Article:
Color & Control:

You’ve still got it

Skills, time and a giving heart

Worried or unsure about what you have to offer as a volunteer?

The good news is that most community organisations are looking for skills that you already have. And they’re the same ones businesses are looking for in employees—transferrable skills.

So, what are the key attributes that organisations are looking for in their volunteers today?

Community organisations plan around volunteers turning up and people in our communities rely on the programs they deliver. So, being reliable is a hugely valuable quality.

Interpersonal skills
Going in to any new environment requires you to engage with new people. Volunteering often exposes you to people from all walks of life, so having great interpersonal skills that shows you can adapt to different situations and means that you are sure to do a great job.

Ability to learn and learn quickly
The first time you volunteer, you need to learn and learn quickly what is expected of you. Sound familiar? Has your boss ever asked you to do something outside of your job description? Or remember that feeling when you start in a new workplace and everyone is talking in the industry acronyms? You have to adapt and move fast.

Volunteering is no different and is a great way to not only use but also continue practicing these skills.

Problem solving
Unlike some other business scenarios where there’s a team of people trying to solve a problem, that’s not always the case in a community organisation. Your ability not only to problem solve your way through any challenges you face, but also to suggest new ways for that organisation to approach things, can extend your impact beyond the volunteer activity itself.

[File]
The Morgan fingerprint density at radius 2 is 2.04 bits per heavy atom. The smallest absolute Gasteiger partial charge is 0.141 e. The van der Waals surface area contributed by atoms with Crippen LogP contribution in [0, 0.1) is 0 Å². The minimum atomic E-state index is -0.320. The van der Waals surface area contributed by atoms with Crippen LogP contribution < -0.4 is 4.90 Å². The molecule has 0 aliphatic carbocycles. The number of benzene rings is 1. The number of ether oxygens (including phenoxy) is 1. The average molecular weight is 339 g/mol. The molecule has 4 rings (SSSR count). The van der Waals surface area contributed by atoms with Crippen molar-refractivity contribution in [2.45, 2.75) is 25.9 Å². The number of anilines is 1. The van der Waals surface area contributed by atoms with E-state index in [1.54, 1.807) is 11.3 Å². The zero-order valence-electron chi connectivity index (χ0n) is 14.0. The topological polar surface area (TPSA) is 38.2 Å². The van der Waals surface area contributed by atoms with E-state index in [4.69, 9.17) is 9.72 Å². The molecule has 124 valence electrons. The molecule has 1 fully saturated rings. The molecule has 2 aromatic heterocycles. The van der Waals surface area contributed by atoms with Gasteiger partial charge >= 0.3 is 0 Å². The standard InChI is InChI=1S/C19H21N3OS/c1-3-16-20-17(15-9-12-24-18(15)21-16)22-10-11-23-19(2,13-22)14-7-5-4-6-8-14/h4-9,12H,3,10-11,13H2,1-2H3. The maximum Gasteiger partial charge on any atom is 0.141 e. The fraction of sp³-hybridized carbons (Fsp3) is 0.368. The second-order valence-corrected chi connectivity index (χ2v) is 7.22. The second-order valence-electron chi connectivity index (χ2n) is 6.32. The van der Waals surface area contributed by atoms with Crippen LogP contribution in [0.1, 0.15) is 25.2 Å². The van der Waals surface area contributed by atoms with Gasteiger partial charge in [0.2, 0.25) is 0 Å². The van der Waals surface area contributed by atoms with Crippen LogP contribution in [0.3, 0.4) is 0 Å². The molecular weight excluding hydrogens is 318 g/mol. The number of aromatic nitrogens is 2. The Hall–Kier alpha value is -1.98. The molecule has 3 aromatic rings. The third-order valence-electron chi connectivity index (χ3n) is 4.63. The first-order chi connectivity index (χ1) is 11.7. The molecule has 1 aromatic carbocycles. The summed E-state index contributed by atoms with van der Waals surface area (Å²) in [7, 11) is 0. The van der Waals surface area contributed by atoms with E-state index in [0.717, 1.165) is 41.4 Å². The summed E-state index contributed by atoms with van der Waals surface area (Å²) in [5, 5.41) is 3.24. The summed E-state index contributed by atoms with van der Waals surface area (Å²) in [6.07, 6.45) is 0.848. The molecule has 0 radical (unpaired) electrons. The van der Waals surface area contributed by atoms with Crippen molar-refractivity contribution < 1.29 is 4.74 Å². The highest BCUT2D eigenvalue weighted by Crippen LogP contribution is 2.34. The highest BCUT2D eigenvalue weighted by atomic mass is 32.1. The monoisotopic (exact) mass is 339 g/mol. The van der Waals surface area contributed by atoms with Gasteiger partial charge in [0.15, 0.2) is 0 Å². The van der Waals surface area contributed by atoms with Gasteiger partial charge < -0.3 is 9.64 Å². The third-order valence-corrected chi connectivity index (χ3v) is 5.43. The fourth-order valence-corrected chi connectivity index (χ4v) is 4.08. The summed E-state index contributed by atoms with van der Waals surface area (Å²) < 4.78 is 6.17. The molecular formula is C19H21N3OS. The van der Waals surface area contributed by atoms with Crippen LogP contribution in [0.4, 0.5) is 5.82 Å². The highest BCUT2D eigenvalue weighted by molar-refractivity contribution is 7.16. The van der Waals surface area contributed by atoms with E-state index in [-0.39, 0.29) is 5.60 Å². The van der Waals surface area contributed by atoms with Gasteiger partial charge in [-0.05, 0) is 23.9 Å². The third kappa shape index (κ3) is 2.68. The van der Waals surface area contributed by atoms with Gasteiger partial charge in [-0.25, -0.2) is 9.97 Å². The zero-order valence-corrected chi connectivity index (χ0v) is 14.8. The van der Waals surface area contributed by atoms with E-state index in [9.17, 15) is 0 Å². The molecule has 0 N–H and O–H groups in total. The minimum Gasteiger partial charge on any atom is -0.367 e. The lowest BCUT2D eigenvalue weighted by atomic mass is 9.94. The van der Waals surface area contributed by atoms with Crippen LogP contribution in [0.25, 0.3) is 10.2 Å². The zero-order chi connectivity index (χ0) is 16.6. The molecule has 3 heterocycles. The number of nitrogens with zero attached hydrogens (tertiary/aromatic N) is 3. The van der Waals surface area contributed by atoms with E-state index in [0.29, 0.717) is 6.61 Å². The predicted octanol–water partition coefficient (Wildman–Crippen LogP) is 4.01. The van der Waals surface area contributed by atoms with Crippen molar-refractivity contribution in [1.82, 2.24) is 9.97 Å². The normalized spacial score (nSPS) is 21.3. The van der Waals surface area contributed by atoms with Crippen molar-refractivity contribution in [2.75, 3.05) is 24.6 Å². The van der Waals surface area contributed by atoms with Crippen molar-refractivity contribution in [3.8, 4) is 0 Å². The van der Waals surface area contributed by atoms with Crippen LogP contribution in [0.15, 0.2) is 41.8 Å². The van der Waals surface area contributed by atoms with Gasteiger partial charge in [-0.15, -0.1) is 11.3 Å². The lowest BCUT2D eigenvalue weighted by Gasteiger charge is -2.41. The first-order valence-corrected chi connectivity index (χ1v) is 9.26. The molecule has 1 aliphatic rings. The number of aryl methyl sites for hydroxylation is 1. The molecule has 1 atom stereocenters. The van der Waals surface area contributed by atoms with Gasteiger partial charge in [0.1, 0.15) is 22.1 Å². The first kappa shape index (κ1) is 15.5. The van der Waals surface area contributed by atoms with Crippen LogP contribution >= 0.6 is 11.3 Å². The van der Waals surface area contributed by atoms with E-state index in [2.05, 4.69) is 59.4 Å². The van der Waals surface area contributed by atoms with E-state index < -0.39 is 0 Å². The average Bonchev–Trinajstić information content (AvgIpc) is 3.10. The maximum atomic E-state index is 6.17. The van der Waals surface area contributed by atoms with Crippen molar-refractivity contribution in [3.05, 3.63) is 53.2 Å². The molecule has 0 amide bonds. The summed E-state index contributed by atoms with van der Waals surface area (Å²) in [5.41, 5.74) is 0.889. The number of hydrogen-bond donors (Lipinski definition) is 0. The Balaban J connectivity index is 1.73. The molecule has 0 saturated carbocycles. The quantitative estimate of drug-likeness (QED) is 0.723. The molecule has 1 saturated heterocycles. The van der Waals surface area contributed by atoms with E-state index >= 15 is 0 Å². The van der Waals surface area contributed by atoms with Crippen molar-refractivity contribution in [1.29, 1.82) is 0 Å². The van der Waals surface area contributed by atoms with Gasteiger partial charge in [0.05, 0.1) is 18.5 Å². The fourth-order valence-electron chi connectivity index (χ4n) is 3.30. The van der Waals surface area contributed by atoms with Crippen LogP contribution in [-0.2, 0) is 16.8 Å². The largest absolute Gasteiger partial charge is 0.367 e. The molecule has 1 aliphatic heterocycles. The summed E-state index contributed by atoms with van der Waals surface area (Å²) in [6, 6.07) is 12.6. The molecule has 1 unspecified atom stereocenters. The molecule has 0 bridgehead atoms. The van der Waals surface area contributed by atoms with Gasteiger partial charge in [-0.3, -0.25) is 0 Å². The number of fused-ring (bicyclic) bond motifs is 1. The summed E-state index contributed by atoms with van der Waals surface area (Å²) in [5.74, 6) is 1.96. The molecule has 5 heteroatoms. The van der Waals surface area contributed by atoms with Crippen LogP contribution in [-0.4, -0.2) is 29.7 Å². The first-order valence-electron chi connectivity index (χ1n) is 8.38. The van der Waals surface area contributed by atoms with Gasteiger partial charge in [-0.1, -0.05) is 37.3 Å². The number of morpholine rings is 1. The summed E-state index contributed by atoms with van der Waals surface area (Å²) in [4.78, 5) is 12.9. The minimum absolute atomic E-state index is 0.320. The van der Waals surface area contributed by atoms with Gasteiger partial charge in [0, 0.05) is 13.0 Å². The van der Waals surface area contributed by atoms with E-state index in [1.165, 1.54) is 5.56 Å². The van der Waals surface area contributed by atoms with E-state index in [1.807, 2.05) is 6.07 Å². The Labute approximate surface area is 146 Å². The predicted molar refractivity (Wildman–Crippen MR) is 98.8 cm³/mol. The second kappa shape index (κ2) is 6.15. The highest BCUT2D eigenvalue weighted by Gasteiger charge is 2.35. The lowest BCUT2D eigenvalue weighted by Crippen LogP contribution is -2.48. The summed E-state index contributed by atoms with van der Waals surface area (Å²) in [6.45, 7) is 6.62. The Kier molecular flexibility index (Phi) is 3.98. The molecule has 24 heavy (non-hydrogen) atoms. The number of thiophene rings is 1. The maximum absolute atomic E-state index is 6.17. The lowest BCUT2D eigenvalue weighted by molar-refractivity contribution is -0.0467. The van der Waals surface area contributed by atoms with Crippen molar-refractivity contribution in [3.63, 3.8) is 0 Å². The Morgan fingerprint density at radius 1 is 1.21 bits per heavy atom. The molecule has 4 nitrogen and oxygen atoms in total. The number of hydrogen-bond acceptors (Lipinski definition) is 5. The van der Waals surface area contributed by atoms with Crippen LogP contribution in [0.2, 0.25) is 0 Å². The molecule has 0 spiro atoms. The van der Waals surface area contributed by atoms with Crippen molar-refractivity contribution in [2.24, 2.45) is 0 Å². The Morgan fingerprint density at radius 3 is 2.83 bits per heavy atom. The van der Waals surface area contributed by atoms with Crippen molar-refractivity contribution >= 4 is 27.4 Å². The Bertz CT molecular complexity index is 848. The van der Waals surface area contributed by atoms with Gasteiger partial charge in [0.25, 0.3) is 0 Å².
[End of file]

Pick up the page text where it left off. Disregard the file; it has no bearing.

So, when you are looking for a volunteer opportunity, think about what you’ve learned in past situations and how you might apply it now. What are your strengths and skills you want to develop further?

Fun and friendly
While tasks assigned are often chock full of  “to do’s,”  volunteers are often looking to associate with likeminded individuals who are also interested in having fun and meeting new people while supporting a cause that’s near and dear to them. When you sign up to begin volunteering, you usually find approachable people who will do their best to welcome you onboard and make you feel comfortable.

Putting your best foot forward and reciprocating will be well worth your while as this is how some wonderful new friendships are formed.

Source: SEEK Volunteer.

Questions you might be asked…

Charities and not-for-profits are often keen to interview candidates. If you’re serious, it’s best to prepare for your meeting as you would for a job interview. Here are a few sample questions:

1) Why would you like to be a volunteer here? This simple question can yield valuable information about your motives and interests for seeking work with an organization. Try to link what you hope to gain from volunteering with the organization’s interests. For example, if you are looking to eventually be hired let them know. They might be interested in hiring from current volunteers.

2) Tell me what you’ve really enjoyed and a part that you wish had been different?

With this question, the recruiter is looking to learn more about the kind of volunteering you’ve done and get a sense of your commitments. Let them know if you’ve done work within the sector before or if volunteering with them will entail new experiences for you. They can then determine what kind of onboarding and training will be most useful.

3) Why do you think we’ll be a match for you?
They will already have a sense of your skills and experiences based on your resume, but this is your chance to articulate the strengths and abilities you bring to this opportunity specifically. There may also be experiences that you didn’t list on your resume, but nonetheless set you up for success as a volunteer for their organization.

4) How much time would you like to volunteer?
It’s important that the time you are able to contribute aligns with and meets the organization’s needs. Be specific. Part-time for you might mean an hour or two, but for them it could mean four to five hours.

5) Tell me about a time when you were overwhelmed by your to-do list. 
The ability to adapt to changing work demands is an important quality. They may also follow up with questions like, “What would you do differently if this situation happened again?” This gives you an opportunity to show your ability to reflect and grow from your past experiences.

Keep in mind that the recruiter might have different variations of these questions that cater to their organization’s specific needs.

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